This PR Survey Is a Dream Come True. If Only It Weren’t Nonsense.
This data we saw last week reflects the type of data that PR professionals absolutely dream about and hope for when they conduct surveys. It shows hugely dramatic differences among the 50 U.S. states. The media relations people were able to pitch local outlets in each state with a story about how their area and readers are unique (and ranked) compared to all other parts of the country.
Unfortunately, this data, presumably from a survey about the pressures people face when quarantined at home during COVID-19, is almost certainly nonsense:
How do we know? We design and conduct surveys all the time, and analyze data from other peoples’ surveys, including census data, national health surveys, surveys about relationships, finances, shopping habits, etc. In 25 years of doing this we have never ever seen data that varies this dramatically from state to state. Even if we looked at political issues with today’s severely polarized electorate, we would not see differences like these if we compared the reddest states to the bluest states.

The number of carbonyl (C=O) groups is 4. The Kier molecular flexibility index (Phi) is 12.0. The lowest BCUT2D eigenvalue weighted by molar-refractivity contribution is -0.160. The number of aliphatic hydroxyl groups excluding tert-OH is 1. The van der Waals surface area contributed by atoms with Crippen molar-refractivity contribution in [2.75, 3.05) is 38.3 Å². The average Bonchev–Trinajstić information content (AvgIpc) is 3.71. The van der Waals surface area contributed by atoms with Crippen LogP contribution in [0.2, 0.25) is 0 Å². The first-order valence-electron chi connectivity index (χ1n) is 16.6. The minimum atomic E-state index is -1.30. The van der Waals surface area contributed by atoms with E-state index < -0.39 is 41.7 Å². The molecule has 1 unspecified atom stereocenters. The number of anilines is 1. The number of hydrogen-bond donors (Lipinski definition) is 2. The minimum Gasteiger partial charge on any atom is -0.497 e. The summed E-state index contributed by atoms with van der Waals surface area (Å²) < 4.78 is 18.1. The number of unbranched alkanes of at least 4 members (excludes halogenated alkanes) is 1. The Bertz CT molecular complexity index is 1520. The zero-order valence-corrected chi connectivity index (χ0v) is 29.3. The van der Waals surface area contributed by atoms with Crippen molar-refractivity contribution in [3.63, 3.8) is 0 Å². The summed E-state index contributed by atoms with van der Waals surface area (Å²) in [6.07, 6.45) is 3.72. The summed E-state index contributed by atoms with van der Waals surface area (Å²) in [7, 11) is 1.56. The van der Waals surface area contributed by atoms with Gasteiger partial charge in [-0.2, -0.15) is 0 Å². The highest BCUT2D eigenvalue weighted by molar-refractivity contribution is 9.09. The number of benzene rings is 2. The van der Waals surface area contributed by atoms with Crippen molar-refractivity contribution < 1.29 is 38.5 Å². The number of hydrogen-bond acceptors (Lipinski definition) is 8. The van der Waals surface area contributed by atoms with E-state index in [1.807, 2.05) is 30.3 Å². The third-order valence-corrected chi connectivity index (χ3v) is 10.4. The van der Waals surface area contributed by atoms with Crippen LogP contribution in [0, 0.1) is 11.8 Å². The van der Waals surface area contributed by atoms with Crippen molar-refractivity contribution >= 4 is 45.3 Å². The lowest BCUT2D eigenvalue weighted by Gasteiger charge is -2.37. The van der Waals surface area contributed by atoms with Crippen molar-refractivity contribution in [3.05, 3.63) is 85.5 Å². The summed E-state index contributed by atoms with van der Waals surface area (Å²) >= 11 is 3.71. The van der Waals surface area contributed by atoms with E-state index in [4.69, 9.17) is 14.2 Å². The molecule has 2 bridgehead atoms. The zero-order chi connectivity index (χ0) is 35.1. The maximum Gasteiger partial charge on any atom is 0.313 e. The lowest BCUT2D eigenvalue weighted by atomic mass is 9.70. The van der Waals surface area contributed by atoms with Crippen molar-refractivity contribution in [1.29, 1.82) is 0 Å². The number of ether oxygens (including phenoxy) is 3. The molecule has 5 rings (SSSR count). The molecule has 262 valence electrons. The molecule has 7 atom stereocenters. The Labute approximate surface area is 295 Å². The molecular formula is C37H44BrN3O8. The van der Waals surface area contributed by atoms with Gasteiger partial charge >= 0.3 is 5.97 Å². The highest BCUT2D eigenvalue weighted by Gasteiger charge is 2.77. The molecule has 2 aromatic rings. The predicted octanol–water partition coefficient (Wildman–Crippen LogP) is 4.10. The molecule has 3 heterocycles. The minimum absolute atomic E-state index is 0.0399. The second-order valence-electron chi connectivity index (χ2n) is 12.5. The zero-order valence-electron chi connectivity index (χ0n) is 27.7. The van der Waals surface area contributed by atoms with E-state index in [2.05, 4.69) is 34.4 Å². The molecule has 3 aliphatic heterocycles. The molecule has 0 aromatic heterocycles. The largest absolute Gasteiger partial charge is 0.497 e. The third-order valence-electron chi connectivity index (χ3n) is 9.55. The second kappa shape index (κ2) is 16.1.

But you don’t need to be an expert to wonder about this data. Just think about it with a tiny skeptical voice in your head. Is it possible that couples are super happy in Connecticut (just 14% report strained relationships) while next door in Rhode Island they are super unhappy (75% report strained relationships)? Not surprisingly, there is no information from the company that conducted this “research” about how it was done. Who are the respondents? How were they sampled? How many in each state?
I wish I could tell you that junk surveys like this fail, because media outlets aren’t that gullible. But a quick search shows that this data was reported by local media in Pennsylvania, Michigan, New Jersey, Florida, Massachusetts, Oregon, and South Carolina.
The media placements for this survey reflect poorly on the media organizations who no longer bother to factcheck or ask questions about polling data. They also reflect poorly on the PR professionals who seem not to have posed a few hard questions to the client they represent. The PRSA Code of Ethics calls for PR professionals to “adhere to the highest standards of accuracy and truth … in communicating with the public.” The PR professionals here were almost certainly pitching bogus information from a junk survey that misrepresents the truth.
If you are doing a survey for public relations, by all means dream big with your headlines and ideas—it will definitely help in designing the content and approach. But please avoid crossing the line into this kind of absurdity. There is no need to peddle nonsense because there is always a compelling, true story you can tell with good data if you know what you are doing!
—Joe Hopper, Ph.D.
BONUS QUESTION: If you pull a random sample of 2,000 Americans (let’s say you’re doing a survey) how many people from Wyoming will you likely get? ANSWER: Four. That’s right. Even if you use a rigorous methodology of random sampling, you will have just four respondents from Wyoming, and no, you cannot pitch those results to the Cheyenne media!